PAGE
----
Valleys are not pretty, is the point I’m getting at here. I don’t know why, but they often last much longer than hills. A hill might last a day, two if I’m lucky, and a valley might follow and last for a week. Patrick, my boyfriend, says that my hills have been getting longer, but I don’t believe him. I started measuring them and it turns out I was right. Not that I want to be right about this particular thing. After my last performance, which was on May 10th, I decided to take just a short break. Just long enough to clear my head and get some rest. I could feel myself entering a valley and I wanted to give myself some space to deal with it. It ended up taking a whole month. That’s the longest one to date. I hope it’s the longest I’ll ever have.
But there is also one other reason, which I have been hesitating to say. I don’t think I could finish this entry in good conscience without it. I don’t think I’m becoming any more professional, no matter how hard I try. For the last few shows I have been working on, I had a tardiness problem. In my book, wasting other people’s time is one of the worst sins a person can commit. I’ve always had a tardiness/absence problem, ever since I was a little kid in school. I’ve spent my whole life working on it and I’ve got it, for the most part, under control. But it’s been drilled into the back of my head that I’m always late, it’s my default setting, and if I’m late, even once, I’ve failed. If you look at it objectively, though (and I’m a weirdo who has actually charted it out), I’m only late an average of once per rehearsal period. In other words, once per 6 weeks, give or take. Ideally, I wouldn’t be late at all ever, and in fact would show up 10 minutes early. As my old Master Sergeant used to say:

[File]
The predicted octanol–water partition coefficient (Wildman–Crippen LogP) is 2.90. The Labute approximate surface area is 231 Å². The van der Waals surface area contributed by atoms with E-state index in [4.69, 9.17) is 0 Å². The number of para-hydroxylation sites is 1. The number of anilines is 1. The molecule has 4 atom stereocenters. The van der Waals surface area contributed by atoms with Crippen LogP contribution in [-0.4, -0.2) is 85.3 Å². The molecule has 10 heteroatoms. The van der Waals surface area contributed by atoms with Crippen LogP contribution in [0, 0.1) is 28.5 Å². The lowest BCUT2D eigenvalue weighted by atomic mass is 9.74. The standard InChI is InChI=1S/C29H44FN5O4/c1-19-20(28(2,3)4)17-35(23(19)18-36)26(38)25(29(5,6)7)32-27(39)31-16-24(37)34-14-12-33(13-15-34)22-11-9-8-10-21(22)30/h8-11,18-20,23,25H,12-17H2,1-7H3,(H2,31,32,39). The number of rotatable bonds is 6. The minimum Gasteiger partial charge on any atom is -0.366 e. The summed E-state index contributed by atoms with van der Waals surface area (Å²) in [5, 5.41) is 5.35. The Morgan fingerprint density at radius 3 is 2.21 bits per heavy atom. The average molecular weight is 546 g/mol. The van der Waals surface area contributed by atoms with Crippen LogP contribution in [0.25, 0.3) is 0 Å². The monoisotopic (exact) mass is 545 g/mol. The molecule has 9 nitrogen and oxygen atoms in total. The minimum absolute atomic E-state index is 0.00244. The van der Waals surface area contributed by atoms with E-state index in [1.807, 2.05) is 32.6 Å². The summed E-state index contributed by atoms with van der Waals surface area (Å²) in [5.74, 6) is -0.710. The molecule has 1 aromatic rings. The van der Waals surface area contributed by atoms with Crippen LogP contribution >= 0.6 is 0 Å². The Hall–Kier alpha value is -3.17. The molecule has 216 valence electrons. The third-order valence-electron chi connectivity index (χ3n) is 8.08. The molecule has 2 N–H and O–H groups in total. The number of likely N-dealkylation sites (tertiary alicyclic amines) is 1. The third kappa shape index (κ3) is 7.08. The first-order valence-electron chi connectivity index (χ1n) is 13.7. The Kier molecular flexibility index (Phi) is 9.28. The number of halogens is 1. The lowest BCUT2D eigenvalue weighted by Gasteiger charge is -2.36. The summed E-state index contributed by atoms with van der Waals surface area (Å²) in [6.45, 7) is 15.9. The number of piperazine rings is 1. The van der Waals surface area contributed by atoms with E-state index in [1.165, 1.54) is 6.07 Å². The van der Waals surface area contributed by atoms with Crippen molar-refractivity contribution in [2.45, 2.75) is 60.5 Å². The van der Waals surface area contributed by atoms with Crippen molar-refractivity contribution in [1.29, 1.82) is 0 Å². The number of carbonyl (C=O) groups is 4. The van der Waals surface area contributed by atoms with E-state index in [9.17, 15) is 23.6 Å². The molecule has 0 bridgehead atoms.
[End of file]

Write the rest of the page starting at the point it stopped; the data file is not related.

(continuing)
“If you’re on time, you’re late. If you’re early, you’re on time.”
The real meat of the matter, I suppose, is feeling like I don’t deserve to work if I can’t be a professional. During the last two shows I performed in (both belly dance shows), I was having a hell of a time getting to where I needed to be, both literally and figuratively. I know this doesn’t really matter in the scheme of things, but I really did try my hardest to get to everything I was scheduled to do, but I made the mistake of overscheduling myself and being a human. Thankfully, I was lucky enough to work with some outspoken people who would tell me directly when my action were affecting them, and I have had some incredible discussion with other working performers about professionalism and what it means, so I have definitely come away from the experience with something. I think the most important thing I learned is that it’s ok to make mistakes, as long as you’re honest about them, and work to make sure it’s the exception and not the rule. Letting go of my mistakes is not really how I’m hard-wired, which means I’m going to have to work extra hard on that one.
You can see why maybe I had some reservations toward publishing this on my professional website. I think you’ll find as you get to know me, though, that I am nothing if not an open book. And since I feel not only comfortable but actually better being open, honest, and public about my situation, I thought it only fitting to explain to my fans and friends exactly where I have been all this time.
As for what I’m up to now, I got picked up to do some rehearsal assistance for Unreliable Narrator‘s next show, Human Contact. They are a great group. I’ve worked with them in the past and I’m stoked to have been asked to work with them again. After that, I have a few auditions lined up, so hopefully something will come of them, I’m looking into going back to a few classes, and I’ve finally got started working on my play library, which is something I’ve been dying to get started for years now. I’ve also got a very big, very special show in the works, but that’s for another entry…
Thanks for listening. I hope you’re day is going well.
Vi ringrazio dal profondo dal cuore,